The pace of everything is quicker now. Business and technology have got faster, with each feeding into the other in a loop that means real-time demands and capabilities have both increased during my time in treasury operations. I obtained a Masters in finance and in management from Belgium’s Université Catholique de Mons (FUCAM) in order to be prepared for the rapid changes in treasury, technology and business that the IT and internet revolution was then unleashing. I also obtained a Bachelor degree in computer sciences, as I’ve always been interested in technology.

I started my career as an analyst programmer at CSC Belgium in 1987, implementing an enterprise resource planning (ERP) system for a client and introducing various accounting and manufacturing software packages. I went on to work as a European financial analyst at GE International Benelux and Avis Fleet Services in Brussels, Belgium, for the majority of the 1990s.

Looking back to that time, and my early days with Johnson Controls, it is a different landscape. The 2008 financial crash obviously has a lot to do with that in terms of increasing real-time reporting and risk calculation demands, changing treasury funding models and investment practices, but analytics and technology have also changed a lot.

Moore’s Law, which says that computer power doubles every 18 months or so, has ensured constant advancement. The interconnectedness of business and technology has also strengthened.

The move towards real-time execution platforms on financial markets, faster corporate reporting and a generally speedier landscape is a key trend I have observed during my career and there is no sign of things are slowing down. In this fast-paced environment you cannot own and control everything as tightly as perhaps you did in the past, which means the possibility of failing is higher but equally the rewards are greater if you succeed.

Globalisation, increased connectivity and technological advancement are all part of this interconnected business trend. If you’re ready and prepared for this world, you can overcome the inevitable challenges of faster, more global competition and faster financial markets, but it’s not easy.

What do you see as the major risks and opportunities in today’s economic and technology landscape?

I’m not an economist or economic expert, as technology is my primary specialisation, but even I can see that the financial markets – and indeed various national economies and politicians – are currently too volatile. From big swings in share prices to currencies and border controls and work/ immigration policies, it seems there is a lot of volatility and discord in Europe and the wider world. All this can negatively impact companies and investment plans, and drive short-term hedging policies. Uncertainty isn’t good for treasury.

Regulation is also impacting businesses. Connectivity and technology infrastructures that treasuries deploy have changed in order to cope with increased reporting, transparency and real-time risk demands since the 2008 crash. This has an operational impact, so affects my working life.

These days it seems that politicians and indeed markets are just reacting to anything and nothing – exacerbating this volatility. They aren’t taking the right long-term decisions and sticking to them. A macro long-term vision is what is missing in this world, which in my opinion is too focused on micro viewpoints and real-time business and technology demands and capabilities, without the accompanying long-term strategic overview.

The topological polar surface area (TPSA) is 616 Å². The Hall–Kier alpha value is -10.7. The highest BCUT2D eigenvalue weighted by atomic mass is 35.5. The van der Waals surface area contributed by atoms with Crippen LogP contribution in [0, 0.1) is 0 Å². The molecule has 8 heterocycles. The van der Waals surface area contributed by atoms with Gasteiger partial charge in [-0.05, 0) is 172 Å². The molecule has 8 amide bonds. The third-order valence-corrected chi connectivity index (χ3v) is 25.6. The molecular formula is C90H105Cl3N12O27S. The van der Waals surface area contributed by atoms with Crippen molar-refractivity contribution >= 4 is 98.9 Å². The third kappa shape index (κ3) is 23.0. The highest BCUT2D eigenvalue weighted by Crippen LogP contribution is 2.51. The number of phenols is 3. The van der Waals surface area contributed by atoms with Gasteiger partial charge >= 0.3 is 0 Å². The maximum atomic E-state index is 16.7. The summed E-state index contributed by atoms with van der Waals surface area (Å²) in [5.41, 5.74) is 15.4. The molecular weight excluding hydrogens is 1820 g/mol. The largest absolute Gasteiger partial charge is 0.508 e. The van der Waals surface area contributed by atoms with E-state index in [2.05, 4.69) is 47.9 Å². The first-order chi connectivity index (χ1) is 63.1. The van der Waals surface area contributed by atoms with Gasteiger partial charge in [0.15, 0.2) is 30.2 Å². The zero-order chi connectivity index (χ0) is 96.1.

In this fast, volatile world, how do you mitigate risk at your firm?

It’s not really my area of expertise as a techie person, but we adopt many of the common policies seen at other treasuries. Johnson Controls, for instance, uses hedging instruments for foreign exchange (FX) and commodities, as others do, and we try to strengthen the supply chain wherever possible.

Reliable, diversified and resilient partners and payment systems, which prioritise orderly deliveries and working capital, are always a good way to mitigate risk.

Are you hopeful for 2016?

My nature is to be optimistic, but personally I don’t see many nice things coming out of the clouds as I look at the year ahead. Everything is about risk in today’s volatile environment, but real-time reporting, execution platforms and such technology-based speedy systems and procedures don’t help stability. Indeed it can often appear that financial markets are just reacting wildly as they don’t know what the underlying fundamentals are! Not enough people take the time to study a country or company’s long-term strategic plans, because the short-term dominates.

The rise of algorithms on capital markets hasn’t helped this messy situation. Execution technology has replaced common sense in this specific instance. But that isn’t to say that technology cannot be helpful, it just has to be harnessed in the right way. Powerful ‘big data’ analytics, when used effectively for financial planning and analytics (FP&A) – what used to be called financial control – can update investors and correctly predict the impact of major marketing campaigns, new product launches and such initiatives, but only if properly used.

My perspective is obviously that of a technologist, but I do believe that technology needs to be aligned with people and processes to deliver good results. The same goes for economies. Alignment between short and long-term goals is often lacking at the moment, to the detriment of the latter.